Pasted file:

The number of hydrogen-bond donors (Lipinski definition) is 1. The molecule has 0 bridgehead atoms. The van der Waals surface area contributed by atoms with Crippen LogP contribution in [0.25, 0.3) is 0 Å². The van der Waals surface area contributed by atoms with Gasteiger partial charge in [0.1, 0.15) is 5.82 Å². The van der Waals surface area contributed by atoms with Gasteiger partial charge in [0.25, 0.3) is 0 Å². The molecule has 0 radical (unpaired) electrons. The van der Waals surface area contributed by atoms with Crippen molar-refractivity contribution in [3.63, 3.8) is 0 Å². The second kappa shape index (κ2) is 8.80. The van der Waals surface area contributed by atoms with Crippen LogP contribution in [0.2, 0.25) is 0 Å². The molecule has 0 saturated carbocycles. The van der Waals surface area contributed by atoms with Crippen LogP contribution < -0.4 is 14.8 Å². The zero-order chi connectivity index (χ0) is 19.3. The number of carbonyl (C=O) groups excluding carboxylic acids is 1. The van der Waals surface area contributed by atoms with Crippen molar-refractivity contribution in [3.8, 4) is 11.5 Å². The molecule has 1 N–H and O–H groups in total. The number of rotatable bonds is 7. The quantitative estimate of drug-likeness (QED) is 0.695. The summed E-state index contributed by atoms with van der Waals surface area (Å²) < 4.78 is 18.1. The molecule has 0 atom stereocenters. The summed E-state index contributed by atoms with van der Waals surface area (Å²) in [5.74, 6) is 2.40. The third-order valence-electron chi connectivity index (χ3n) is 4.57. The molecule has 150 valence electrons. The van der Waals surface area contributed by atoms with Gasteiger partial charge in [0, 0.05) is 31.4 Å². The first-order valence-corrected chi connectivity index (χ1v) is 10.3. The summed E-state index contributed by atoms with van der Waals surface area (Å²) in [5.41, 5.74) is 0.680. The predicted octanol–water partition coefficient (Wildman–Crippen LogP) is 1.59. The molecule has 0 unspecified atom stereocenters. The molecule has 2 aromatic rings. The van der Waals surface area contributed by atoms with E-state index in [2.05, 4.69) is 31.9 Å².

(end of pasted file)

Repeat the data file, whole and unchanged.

The number of hydrogen-bond donors (Lipinski definition) is 1. The molecule has 0 bridgehead atoms. The van der Waals surface area contributed by atoms with Crippen LogP contribution in [0.25, 0.3) is 0 Å². The van der Waals surface area contributed by atoms with Gasteiger partial charge in [0.1, 0.15) is 5.82 Å². The van der Waals surface area contributed by atoms with Gasteiger partial charge in [0.25, 0.3) is 0 Å². The molecule has 0 radical (unpaired) electrons. The van der Waals surface area contributed by atoms with Crippen molar-refractivity contribution in [3.63, 3.8) is 0 Å². The second kappa shape index (κ2) is 8.80. The van der Waals surface area contributed by atoms with Crippen LogP contribution in [0.2, 0.25) is 0 Å². The molecule has 0 saturated carbocycles. The van der Waals surface area contributed by atoms with Crippen LogP contribution < -0.4 is 14.8 Å². The zero-order chi connectivity index (χ0) is 19.3. The number of carbonyl (C=O) groups excluding carboxylic acids is 1. The van der Waals surface area contributed by atoms with Crippen molar-refractivity contribution in [3.8, 4) is 11.5 Å². The molecule has 1 N–H and O–H groups in total. The number of rotatable bonds is 7. The quantitative estimate of drug-likeness (QED) is 0.695. The summed E-state index contributed by atoms with van der Waals surface area (Å²) < 4.78 is 18.1. The molecule has 0 atom stereocenters. The summed E-state index contributed by atoms with van der Waals surface area (Å²) in [5.74, 6) is 2.40. The third-order valence-electron chi connectivity index (χ3n) is 4.57. The molecule has 150 valence electrons. The van der Waals surface area contributed by atoms with Gasteiger partial charge in [0, 0.05) is 31.4 Å². The first-order valence-corrected chi connectivity index (χ1v) is 10.3. The summed E-state index contributed by atoms with van der Waals surface area (Å²) in [5.41, 5.74) is 0.680. The predicted octanol–water partition coefficient (Wildman–Crippen LogP) is 1.59. The molecule has 0 unspecified atom stereocenters. The molecule has 2 aromatic rings. The van der Waals surface area contributed by atoms with E-state index in [2.05, 4.69) is 31.9 Å².